Investigational New Drugs

, Volume 25, Issue 3, pp 265–270

Phase II trial of pemetrexed as second-line therapy in patients with metastatic urothelial carcinoma

  • Matthew D. Galsky
  • Svetlana Mironov
  • Alexia Iasonos
  • Joseph Scattergood
  • Mary G. Boyle
  • Dean F. Bajorin
Phase II Studies

DOI: 10.1007/s10637-006-9020-9

Cite this article as:
Galsky, M.D., Mironov, S., Iasonos, A. et al. Invest New Drugs (2007) 25: 265. doi:10.1007/s10637-006-9020-9

Summary

Purpose: The purpose of this single-center phase II study was to determine the activity of pemetrexed administered as second-line therapy in patients with advanced urothelial carcinoma. Methods: Patients with advanced urothelial carcinoma that had relapsed after receiving perioperative chemotherapy, or progressed on first-line chemotherapy for metastatic disease, were eligible for enrollment. Patients received pemetrexed 500 mg/m2 every 21 days along with folic acid and vitamin B12 supplementation. Results: A total of 13 patients were enrolled. An objective response was achieved in 1/12 evaluable patients for an overall response rate of 8% (90% upper limit 29%). This level of activity did not meet criteria for expansion based on the pre-defined optimal 2-stage Simon design and the trial was concluded. Treatment was generally well tolerated, however, 2/13 patients developed febrile neutropenia. Non-hematologic grade ≥ 3 toxicity was rare. Conclusions: Pemetrexed as second-line therapy in advanced urothelial carcinoma is associated with modest activity. The role of this novel antifolate in chemotherapy-naïve patients warrants further investigation.

Keywords

Urothelial carcinoma Metastatic Chemotherapy Pemetrexed 

Copyright information

© Springer Science+Business Media, LLC 2006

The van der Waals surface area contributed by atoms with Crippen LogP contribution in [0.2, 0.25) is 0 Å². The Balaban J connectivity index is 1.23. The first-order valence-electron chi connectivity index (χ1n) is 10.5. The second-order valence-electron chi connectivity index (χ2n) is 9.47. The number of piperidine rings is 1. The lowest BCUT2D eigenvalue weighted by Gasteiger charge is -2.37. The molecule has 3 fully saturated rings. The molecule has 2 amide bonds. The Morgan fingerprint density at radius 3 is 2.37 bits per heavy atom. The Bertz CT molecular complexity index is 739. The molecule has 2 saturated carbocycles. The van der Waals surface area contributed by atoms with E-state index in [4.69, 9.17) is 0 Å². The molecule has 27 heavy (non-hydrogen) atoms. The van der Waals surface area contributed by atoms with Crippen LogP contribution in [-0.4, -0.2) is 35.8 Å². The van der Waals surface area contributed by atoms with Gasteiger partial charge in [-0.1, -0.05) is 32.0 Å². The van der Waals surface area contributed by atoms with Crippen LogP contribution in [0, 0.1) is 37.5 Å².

Authors and Affiliations

  • Matthew D. Galsky
    • 1
  • Svetlana Mironov
    • 2
  • Alexia Iasonos
    • 3
  • Joseph Scattergood
    • 1
  • Mary G. Boyle
    • 4
  • Dean F. Bajorin
    • 1
  1. 1.Genitourinary Oncology Service, Division of Solid Tumor Oncology, Department of Medicine, Memorial Sloan-Kettering Cancer Center; and Department of MedicineJoan and Sanford Weill Medical College of Cornell UniversityNew YorkUSA
  2. 2.Genitourinary Oncology Service, Division of Solid Tumor Oncology, Department of Medicine, Memorial Sloan-Kettering Cancer Center; and Department of Medicine, Department of Radiology, Memorial Sloan-Kettering Cancer Center; and Department of MedicineJoan and Sanford Weill Medical College of Cornell UniversityNew YorkUSA
  3. 3.Genitourinary Oncology Service, Division of Solid Tumor Oncology, Department of Medicine, Memorial Sloan-Kettering Cancer Center; and Department of Medicine, The Division of Epidemiology and Biostatistics, Memorial Sloan-Kettering Cancer Center; and Department of MedicineJoan and Sanford Weill Medical College of Cornell UniversityNew YorkUSA
  4. 4.Genitourinary Oncology Service, Division of Solid Tumor Oncology, Department of Medicine, Memorial Sloan-Kettering Cancer Center; and Department of Medicine, Department of Nursing, Memorial Sloan-Kettering Cancer Center; and Department of MedicineJoan and Sanford Weill Medical College of Cornell UniversityNew YorkUSA

Personalised recommendations